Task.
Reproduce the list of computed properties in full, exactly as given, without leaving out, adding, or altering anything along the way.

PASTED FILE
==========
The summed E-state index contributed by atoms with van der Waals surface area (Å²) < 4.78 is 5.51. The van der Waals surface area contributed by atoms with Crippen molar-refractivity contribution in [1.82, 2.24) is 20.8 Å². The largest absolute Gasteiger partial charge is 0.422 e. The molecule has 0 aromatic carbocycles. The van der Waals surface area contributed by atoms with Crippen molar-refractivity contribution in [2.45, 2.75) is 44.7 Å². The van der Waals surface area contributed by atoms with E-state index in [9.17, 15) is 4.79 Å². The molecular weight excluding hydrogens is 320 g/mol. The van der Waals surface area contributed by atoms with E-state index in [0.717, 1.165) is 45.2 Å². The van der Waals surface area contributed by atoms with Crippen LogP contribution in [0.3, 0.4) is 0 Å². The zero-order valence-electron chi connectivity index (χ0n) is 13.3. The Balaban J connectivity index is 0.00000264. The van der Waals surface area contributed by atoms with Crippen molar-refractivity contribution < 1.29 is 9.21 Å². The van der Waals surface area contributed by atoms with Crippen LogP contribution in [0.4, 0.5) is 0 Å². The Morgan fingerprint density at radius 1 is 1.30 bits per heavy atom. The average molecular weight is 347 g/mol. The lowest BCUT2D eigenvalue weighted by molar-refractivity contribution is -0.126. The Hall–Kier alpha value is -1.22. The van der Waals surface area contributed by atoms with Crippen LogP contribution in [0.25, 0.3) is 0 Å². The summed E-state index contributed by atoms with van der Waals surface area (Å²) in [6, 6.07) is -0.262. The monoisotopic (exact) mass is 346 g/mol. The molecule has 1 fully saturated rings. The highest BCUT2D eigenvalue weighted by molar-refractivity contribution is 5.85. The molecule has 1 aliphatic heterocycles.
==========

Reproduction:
The summed E-state index contributed by atoms with van der Waals surface area (Å²) < 4.78 is 5.51. The van der Waals surface area contributed by atoms with Crippen molar-refractivity contribution in [1.82, 2.24) is 20.8 Å². The largest absolute Gasteiger partial charge is 0.422 e. The molecule has 0 aromatic carbocycles. The van der Waals surface area contributed by atoms with Crippen molar-refractivity contribution in [2.45, 2.75) is 44.7 Å². The van der Waals surface area contributed by atoms with E-state index in [9.17, 15) is 4.79 Å². The molecular weight excluding hydrogens is 320 g/mol. The van der Waals surface area contributed by atoms with E-state index in [0.717, 1.165) is 45.2 Å². The van der Waals surface area contributed by atoms with Crippen LogP contribution in [0.3, 0.4) is 0 Å². The zero-order valence-electron chi connectivity index (χ0n) is 13.3. The Balaban J connectivity index is 0.00000264. The van der Waals surface area contributed by atoms with Crippen molar-refractivity contribution < 1.29 is 9.21 Å². The van der Waals surface area contributed by atoms with Crippen LogP contribution in [0.4, 0.5) is 0 Å². The Morgan fingerprint density at radius 1 is 1.30 bits per heavy atom. The average molecular weight is 347 g/mol. The lowest BCUT2D eigenvalue weighted by molar-refractivity contribution is -0.126. The Hall–Kier alpha value is -1.22. The van der Waals surface area contributed by atoms with Crippen LogP contribution in [0.25, 0.3) is 0 Å². The summed E-state index contributed by atoms with van der Waals surface area (Å²) in [6, 6.07) is -0.262. The monoisotopic (exact) mass is 346 g/mol. The molecule has 1 fully saturated rings. The highest BCUT2D eigenvalue weighted by molar-refractivity contribution is 5.85. The molecule has 1 aliphatic heterocycles.